5) But that's not what led to this mess. Its a consequence only. Me acting without consensus and so destructively is the first reason;
6) He wants/needs a relationship less than I do;
7) I see now sending him a letter would be a bad continuation of the same old narrative;
8) to break the narrative, I should stop, breathe, understand and reroute. I am lucky. At my new college I think i can get some support. And my course is so demanding, I could see how much of a small drop my pains really are.

Thanks once again - we could close the question, or I'd welcome any more responses should they come :)
posted by yuyueying at 4:53 AM on October 8 [1 favorite]

yuyueying, I really don't want you to think I'm not being empathetic but your update is just sort of worrisome. You've concocted this romcom story in your head that's so overly flowery and poetic, but from some of your statements, I'm not sure you're really getting what everyone here has said.

Let this go. You're hyper-fixated on the past and the hurt and blame and his feelings and how he also hurt you. Please don't put any mental energy into what he must think about you; in fact, try to redirect your thoughts so you're not thinking about this any more. I hope you can see how trying to read his mind, long after this has ended, is truly unhealthy.
posted by yes I said yes I will Yes at 5:09 AM on October 8 [8 favorites]

Yes I said yes I will, I was just going to post what occurred to me right after typing all that:

9) I have abused him, and I am redoubling on my crime by romanticising it and storing it.

I think understanding and recovering from this will be a process. I cannot internalise these informations within the space of a day. This problem was not created in a day.

But thank you anyway. I don't think I shall reply anymore, just quiet myself and listen.
posted by yuyueying at 6:37 AM on October 8 [3 favorites]

I've read all the comments and I just have to say, yuyueying, you are doing a wonderful job of listening to the advice. To say that all of the comments were useful to hear, even the harsh ones, was a very humble and vulnerable thing to do. You're openly admitting your mistakes, and I think you're on to the right idea of 'quieting yourself and listening.' Being able to admit your mistakes and learn from others, even when the advice is hard to hear, is a major life skill that will take you far.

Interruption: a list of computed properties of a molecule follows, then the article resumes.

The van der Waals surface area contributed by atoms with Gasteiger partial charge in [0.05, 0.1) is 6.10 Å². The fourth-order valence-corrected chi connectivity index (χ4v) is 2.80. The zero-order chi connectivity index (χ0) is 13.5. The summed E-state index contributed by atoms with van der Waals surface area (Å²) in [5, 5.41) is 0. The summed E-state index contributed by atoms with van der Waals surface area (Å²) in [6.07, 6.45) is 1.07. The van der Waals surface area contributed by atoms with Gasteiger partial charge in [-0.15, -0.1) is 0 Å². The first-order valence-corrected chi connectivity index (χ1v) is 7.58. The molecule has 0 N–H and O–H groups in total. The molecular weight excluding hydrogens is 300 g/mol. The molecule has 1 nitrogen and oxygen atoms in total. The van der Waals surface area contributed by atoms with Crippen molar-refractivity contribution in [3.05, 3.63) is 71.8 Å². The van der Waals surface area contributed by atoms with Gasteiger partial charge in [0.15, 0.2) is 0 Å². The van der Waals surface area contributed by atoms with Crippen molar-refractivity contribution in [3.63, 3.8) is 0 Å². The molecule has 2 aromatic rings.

I would like to add that many people suggested seeing a therapist, and I hope that the advice did not make you feel like 'you are crazy - so crazy that you should be seeing a therapist.' The truth is that many, many healthy, intelligent, wonderful people choose to get therapy - because they recognize that therapy can be an extremely helpful and positive, life changing tool. Please do consider getting therapy - not because there's something wrong with you, but because you are obviously in pain, hurting, and feeling that your actions aren't what you want them to be. Therapy can really, really help you learn how to live your best life, as corny as that may sound. Best wishes.
posted by quiet_musings at 9:32 PM on October 8 [7 favorites]

Reading this really made me uncomfortable, too. I think you should completely focus on your mental health and get the support you need for taking very, very, very good care of yourself, mind body and soul. Turn all of the attention you've been giving to this man and the relationship toward yourself, calming your anxiety, treating your depressive tendencies and so on. This is all about you and not about him. Don't write him again and let go of the stories you've made up about what he meant to you. These stories are not to be trusted and are mostly a figment of your imagination.
posted by Gray Skies at 8:34 AM on October 13 [1 favorite]